West Homer Elementary school fourth graders look sadly at a large pile of single use plastic and plastic foam lunch tray waste, collected Nov. 7-11. The students collected counted 524 lunch trays and 4,229 single use plastics over the course of the week as part of a waste audit to determine how the school might cut down on its plastic waste to help the marine environment.-Photo provided

West Homer Elementary school fourth graders look sadly at a large pile of single use plastic and plastic foam lunch tray waste, collected Nov. 7-11. The students collected counted 524 lunch trays and 4,229 single use plastics over the course of the week as part of a waste audit to determine how the school might cut down on its plastic waste to help the marine environment.-Photo provided

Students study trash, look for ways to reduce it

  • By Anna Frost
  • Wednesday, November 30, 2016 5:09pm
  • News

Two Homer elementary schools are cleaning up their act by looking at the amount of amount of single-use plastics are thrown out. Single-use plastic waste is most often produced at lunch time and is a significant threat to the marine ecosystem, said Center for Alaskan Coastal Studies Marine Debris Coordinator Henry Reiske.

West Homer Elementary School’s three fourth-grade classes conducted a waste audit Nov. 7-11. The students found that over the course of the week the school’s students used 524 plastic foam lunch trays and 4,229 single use plastic items, such as utensils, straws and plastic wrappers. West Homer was built without a dishwasher, so students’ lunches are served on plastic foam trays that are thrown away after one use.

“A lot of the kids didn’t realize the trays were thrown away every day because we stack them to save space in the trash,” said West Homer Elementary fourth-grade teacher Shellie Worsfold.

The plan for West Homer’s zero waste initiative is still forming. The plan is to work on both the plastic foam trays and a to-be-decided type of single use plastic. Worsfold wants a dishwasher to be put in the school kitchen so the school can replace the foam trays with reusable, washable trays.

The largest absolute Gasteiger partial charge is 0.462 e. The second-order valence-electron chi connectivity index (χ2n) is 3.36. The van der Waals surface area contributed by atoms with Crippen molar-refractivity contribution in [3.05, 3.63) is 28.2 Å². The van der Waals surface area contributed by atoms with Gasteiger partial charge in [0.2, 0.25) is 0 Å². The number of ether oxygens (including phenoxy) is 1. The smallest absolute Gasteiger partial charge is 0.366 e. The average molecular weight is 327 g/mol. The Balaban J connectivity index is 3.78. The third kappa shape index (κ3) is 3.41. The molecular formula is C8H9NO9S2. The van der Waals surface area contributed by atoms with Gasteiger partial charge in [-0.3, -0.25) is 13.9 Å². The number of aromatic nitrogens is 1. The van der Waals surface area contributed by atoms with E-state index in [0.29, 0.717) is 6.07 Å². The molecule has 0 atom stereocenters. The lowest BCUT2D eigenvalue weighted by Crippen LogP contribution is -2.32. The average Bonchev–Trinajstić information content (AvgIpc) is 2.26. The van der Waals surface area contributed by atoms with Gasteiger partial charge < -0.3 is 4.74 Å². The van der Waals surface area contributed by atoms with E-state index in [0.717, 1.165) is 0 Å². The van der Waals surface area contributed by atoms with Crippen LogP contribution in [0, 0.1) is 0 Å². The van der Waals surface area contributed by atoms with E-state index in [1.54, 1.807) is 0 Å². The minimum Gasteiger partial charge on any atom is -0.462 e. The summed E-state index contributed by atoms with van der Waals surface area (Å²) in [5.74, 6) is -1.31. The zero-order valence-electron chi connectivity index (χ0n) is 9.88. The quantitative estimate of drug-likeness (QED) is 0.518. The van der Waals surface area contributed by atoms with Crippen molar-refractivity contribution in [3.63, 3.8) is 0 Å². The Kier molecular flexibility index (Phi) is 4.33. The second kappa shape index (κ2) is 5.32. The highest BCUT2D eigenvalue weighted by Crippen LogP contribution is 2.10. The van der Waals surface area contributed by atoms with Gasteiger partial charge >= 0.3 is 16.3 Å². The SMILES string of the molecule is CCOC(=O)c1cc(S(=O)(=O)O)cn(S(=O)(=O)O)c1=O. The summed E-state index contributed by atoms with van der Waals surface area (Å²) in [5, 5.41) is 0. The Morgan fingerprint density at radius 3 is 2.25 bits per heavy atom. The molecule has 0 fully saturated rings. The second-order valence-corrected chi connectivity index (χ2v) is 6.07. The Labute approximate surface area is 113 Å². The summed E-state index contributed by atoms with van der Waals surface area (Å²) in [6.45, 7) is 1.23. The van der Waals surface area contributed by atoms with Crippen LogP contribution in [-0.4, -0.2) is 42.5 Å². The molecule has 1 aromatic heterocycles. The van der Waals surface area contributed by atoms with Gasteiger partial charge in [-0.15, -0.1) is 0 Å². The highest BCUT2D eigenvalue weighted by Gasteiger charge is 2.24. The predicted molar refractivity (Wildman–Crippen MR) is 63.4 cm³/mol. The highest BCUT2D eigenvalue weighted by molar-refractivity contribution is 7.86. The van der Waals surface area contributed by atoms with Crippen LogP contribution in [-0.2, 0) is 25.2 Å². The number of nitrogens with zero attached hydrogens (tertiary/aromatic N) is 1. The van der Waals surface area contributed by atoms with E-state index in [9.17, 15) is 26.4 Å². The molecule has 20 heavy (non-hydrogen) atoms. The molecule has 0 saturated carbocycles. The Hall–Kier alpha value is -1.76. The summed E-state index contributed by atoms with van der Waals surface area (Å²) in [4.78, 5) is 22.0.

Joanna Green’s sixth graders at McNeil Canyon Elementary have decided to focus on the packages of utensils provided during the lunchtime for the students. Wrapped in plastic, each packet has a napkin, a plastic spork and a straw. The students wish to switch to reusable utensils and straws that can be purchased separately to reduce waste. McNeil Canyon has a dishwasher, so students already have reusable trays, unlike West Homer.

“The kids, if they need a napkin or a straw, they have to get the whole package. We want reusable sporks or utensils that can be washed like the trays so we don’t have to have all the extra packaging,” Green said.

Green’s students are counting the number of sporks and straws thrown away, graphing them, and then reusing the waste to make an artistic representation of a dragon, the school’s mascot. In three days, the students collected 109 sporks and straws.

“We’ll make the dragon in the spring when there are enough sporks,” Green said. “But we’ll keep the graph of week by week for everyone to see.”

The effort to review the amount of plastic waste created at the schools is part of the $86,512 Stop Marine Debris grant received by CACS from the National Oceanic and Atmospheric Administration (NOAA) that will move to include businesses in the plastic waste audit in early 2017. CACS’s grant is one of 12 awarded by NOAA’s Marine Debris Program in 2016.

Homer’s schools aren’t alone in the effort to reduce plastic use, but are just two out of a total of 10 schools on the Kenai Peninsula and in Anchorage that are taking a hard look at the waste produced and how it can be reduced.